Sub-Millimeter Spiral fMRI

Poster No:

2168 

Submission Type:

Abstract Submission 

Authors:

Lars Kasper1,2, Maria Engel2, Jakob Heinzle1, Matthias Müller-Schrader1, Jonas Reber2, Thomas Schmid2, Christoph Barmet2, Bertram Wilm2, Klaas Enno Stephan1, Klaas Pruessmann2

Institutions:

1Translational Neuromodeling Unit, University of Zurich & ETH Zurich, Zurich, Switzerland, 2Institute for Biomedical Engineering, ETH Zurich and University of Zurich, Zurich, Switzerland

First Author:

Lars Kasper  
Translational Neuromodeling Unit, University of Zurich & ETH Zurich|Institute for Biomedical Engineering, ETH Zurich and University of Zurich
Zurich, Switzerland|Zurich, Switzerland

Co-Author(s):

Maria Engel  
Institute for Biomedical Engineering, ETH Zurich and University of Zurich
Zurich, Switzerland
Jakob Heinzle  
Translational Neuromodeling Unit, University of Zurich & ETH Zurich
Zurich, Switzerland
Matthias Müller-Schrader  
Translational Neuromodeling Unit, University of Zurich & ETH Zurich
Zurich, Switzerland
Jonas Reber  
Institute for Biomedical Engineering, ETH Zurich and University of Zurich
Zurich, Switzerland
Thomas Schmid  
Institute for Biomedical Engineering, ETH Zurich and University of Zurich
Zurich, Switzerland
Christoph Barmet  
Institute for Biomedical Engineering, ETH Zurich and University of Zurich
Zurich, Switzerland
Bertram Wilm  
Institute for Biomedical Engineering, ETH Zurich and University of Zurich
Zurich, Switzerland
Klaas Enno Stephan  
Translational Neuromodeling Unit, University of Zurich & ETH Zurich
Zurich, Switzerland
Klaas Pruessmann  
Institute for Biomedical Engineering, ETH Zurich and University of Zurich
Zurich, Switzerland

Introduction:

fMRI with sub-millimeter spatial resolution enables the detailed study of functional brain organization at the level of cortical layers or columns [1–3].
Spiral readouts of gradient-echo (GRE) BOLD appear well suited for this task due to their superior average k-space speed compared to EPI [4], improving acquisition efficiency for increased resolution.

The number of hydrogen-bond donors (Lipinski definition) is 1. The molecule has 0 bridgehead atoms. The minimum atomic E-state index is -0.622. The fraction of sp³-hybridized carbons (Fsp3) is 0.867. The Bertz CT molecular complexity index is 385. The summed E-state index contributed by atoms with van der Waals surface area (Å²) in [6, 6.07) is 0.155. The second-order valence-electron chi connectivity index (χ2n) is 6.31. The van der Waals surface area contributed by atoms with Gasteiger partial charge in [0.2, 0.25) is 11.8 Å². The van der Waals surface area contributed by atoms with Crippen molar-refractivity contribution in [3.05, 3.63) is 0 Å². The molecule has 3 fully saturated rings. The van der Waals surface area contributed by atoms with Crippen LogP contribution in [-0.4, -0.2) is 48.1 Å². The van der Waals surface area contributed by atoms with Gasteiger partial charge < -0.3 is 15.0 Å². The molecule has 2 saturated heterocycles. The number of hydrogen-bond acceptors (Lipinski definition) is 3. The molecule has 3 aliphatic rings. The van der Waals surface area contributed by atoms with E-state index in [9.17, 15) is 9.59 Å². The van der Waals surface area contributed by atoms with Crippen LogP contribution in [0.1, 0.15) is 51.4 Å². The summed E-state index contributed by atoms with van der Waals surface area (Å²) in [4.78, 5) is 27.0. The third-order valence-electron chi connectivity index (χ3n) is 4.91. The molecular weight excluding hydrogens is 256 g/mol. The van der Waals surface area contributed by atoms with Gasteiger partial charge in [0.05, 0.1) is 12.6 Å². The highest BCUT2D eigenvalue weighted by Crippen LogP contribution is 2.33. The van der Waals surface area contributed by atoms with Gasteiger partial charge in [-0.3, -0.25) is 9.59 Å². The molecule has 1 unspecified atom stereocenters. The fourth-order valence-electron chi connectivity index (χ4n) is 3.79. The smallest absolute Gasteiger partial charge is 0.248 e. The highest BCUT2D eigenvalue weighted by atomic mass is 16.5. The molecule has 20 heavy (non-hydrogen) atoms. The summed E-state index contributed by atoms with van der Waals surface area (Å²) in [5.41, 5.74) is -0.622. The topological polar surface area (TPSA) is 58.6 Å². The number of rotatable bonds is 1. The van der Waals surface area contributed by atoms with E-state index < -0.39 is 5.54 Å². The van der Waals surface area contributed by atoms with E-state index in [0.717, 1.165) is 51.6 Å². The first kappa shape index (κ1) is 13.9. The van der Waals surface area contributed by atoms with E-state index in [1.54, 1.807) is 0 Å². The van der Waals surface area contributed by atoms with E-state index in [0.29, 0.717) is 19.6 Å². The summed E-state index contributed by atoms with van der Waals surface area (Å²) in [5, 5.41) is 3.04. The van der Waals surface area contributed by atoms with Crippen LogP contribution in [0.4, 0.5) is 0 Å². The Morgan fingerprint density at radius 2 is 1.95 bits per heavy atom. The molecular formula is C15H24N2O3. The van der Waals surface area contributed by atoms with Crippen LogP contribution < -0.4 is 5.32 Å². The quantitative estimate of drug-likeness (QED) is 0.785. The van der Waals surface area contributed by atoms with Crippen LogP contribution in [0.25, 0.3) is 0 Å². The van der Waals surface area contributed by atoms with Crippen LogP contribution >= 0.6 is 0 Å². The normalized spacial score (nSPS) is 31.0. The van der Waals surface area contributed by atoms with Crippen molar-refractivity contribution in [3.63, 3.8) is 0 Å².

However, their spatial specificity is typically hampered by point spread function blurring (PSF) in the presence of B0 inhomogeneity, as well as macrovascular contributions to the gradient-echo BOLD signal [5].
Recently, anatomically veridical single-shot 2D spirals without conspicuous blurring have been deployed at 7T [6,7], owing to an expanded signal model incorporating static and dynamic B0 field changes [8]. This approach also yields raw phase data of high quality [9], intrinsically unwrapped by the B0 map demodulation in the model.
Here, we therefore explore the spatial specificity of BOLD data acquired with single-shot 2D spirals of 0.8mm resolution in a visual paradigm. We further investigate the utility of the corresponding high-resolution phase data to detect and remove macrovascular BOLD effects apparent as task-locked coherent phase change [10,11].

Methods:

Six young healthy volunteers were scanned on a 7T Philips Achieva system, using a 1-channel Tx, 32-channel Rx coil (Nova Medical). To monitor the spiral trajectories, 16 19F-NMR field probes [12] were positioned between the coils and connected to a separate MR acquisition system [13].
Sequence, Trajectories and Image Reconstruction
A 2D single shot spiral trajectory (4x undersampled FOV 220 mm) with 0.8mm in-plane resolution and time-optimal readout (57ms, Fig.1) for our gradient specifications was used [14]. In total, 36 transverse-oblique slices (0.9mm+0.1mm gap) were acquired covering the visual cortex with TR=3.3s and TE=20ms. Concurrent field recording with NMR probes was performed for every 3rd spiral trajectory at 1Mhz bandwidth.
The signal model for image reconstruction comprised these maps as well as the measured spiral field dynamics (k0, kx,y,z) to express the measured coil data, and was inverted by an iterative cg-SENSE reconstruction algorithm [8,16]. This yielded complex reconstructed images, of which modulus and argument were taken for subsequent separate time-series analysis. No spatial phase unwrapping or background phase removal was performed.